Now, he writes, the business of war is "remote increasingly from a particular segment of the American people," the privileged intellectual and professional classes. "But a citizen who sees and acknowledges the deepening chasm that is separating those who serve from those whom they serve (which no number of eyewitness news teams and Veterans Day editorials can usefully bridge) can only deplore a civic culture that removes the burdens of military service from those it has blessed most abundantly."

The themes that resonate through ROTC--patriotism, service, duty, leadership, the strong bonds formed within the unit--are echoed by Duke graduates and graduate students who have served in Iraq. From their time in the field, whether scouting for roadside explosive devices or trying to secure porous borders, they seem convinced of the need to persevere in the effort. One of them is Marine Major Ted Probert '84, a Navy ROTC cadet as an undergraduate and, since then, a Marine reservist. "I have always considered myself patriotic and feel strongly that all Americans should do something in service to our country," he says. A good friend, with whom he had served in the Marine Corps, was killed in the attack on the World Trade Center. Serving his country in the midst of the "war on terror" is an honor, he says.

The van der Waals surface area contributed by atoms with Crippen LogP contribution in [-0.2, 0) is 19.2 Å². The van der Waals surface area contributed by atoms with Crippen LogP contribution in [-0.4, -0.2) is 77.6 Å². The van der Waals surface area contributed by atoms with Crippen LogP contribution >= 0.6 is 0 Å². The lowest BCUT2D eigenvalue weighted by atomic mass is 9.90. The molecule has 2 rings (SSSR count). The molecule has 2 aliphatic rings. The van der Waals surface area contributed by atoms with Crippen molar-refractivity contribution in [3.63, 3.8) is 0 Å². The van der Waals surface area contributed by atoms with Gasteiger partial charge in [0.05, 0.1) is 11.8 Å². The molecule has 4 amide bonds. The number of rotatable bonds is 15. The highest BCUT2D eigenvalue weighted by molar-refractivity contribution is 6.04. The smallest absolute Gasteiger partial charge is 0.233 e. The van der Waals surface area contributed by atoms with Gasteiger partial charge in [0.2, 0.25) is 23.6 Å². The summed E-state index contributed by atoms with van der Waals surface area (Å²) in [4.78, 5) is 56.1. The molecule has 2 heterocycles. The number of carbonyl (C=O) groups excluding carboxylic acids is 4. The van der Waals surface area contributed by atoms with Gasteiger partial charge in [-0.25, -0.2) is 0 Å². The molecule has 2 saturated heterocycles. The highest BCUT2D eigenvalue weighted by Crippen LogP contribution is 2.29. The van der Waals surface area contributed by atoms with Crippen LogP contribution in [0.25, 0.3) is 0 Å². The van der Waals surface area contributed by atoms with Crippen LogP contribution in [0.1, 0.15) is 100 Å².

Probert returned to the States earlier this spring after seven months in Iraq. He was commander of an engineering company stationed at an airbase, and then officer-in-charge at a base near the Syrian border. He recalls one instance in which a rocket attack landed close by, and he could "feel the windows shaking and stuff hitting the sides of the building." Just two days before he started for home, insurgents hit a fuel storage tank. "That was about 150,000 gallons of fuel that exploded," he says. "It was a rather large boom."

This may be a war waged in some new ways, but it inspires the camaraderie long associated with forces in the field, a quality that Probert is quick to note. His worst day in Iraq, he says, was loading American casualties into helicopters. He says he was shaken, too, watching the video recording of the beheading of an American hostage. "It is something every American should see," he says, "because it shows the true character of these fanatics." On the other hand, he revels in the memories of being in western Iraq on November 10, 2004, the 229th birthday of the Marine Corps. At the time, he officially applauded his company for their "incredible accomplishments" and "professionalism." He wrote, "I am, indeed, a lucky officer to command such a fine group of Marines."

For Captain Dan Lutz '01, it's been all about the Army since earning ROTC distinguished-graduate honors. His undergraduate coursework included military history and Arabic. "I had some very good instructors at Duke in ROTC," he says. "And their focus was on creating a method of thinking as an officer--adapting to change, being able to operate in chaos, being innovative."

Early in his ROTC days, he recalls, "The colonel who was in charge of the unit said, 'Look, probably most of you are here for the money.' But during that first year, I really got into the program." He says that he's come to enjoy the idea of working with "a group of people who are all volunteers and all share, I think, common ideals."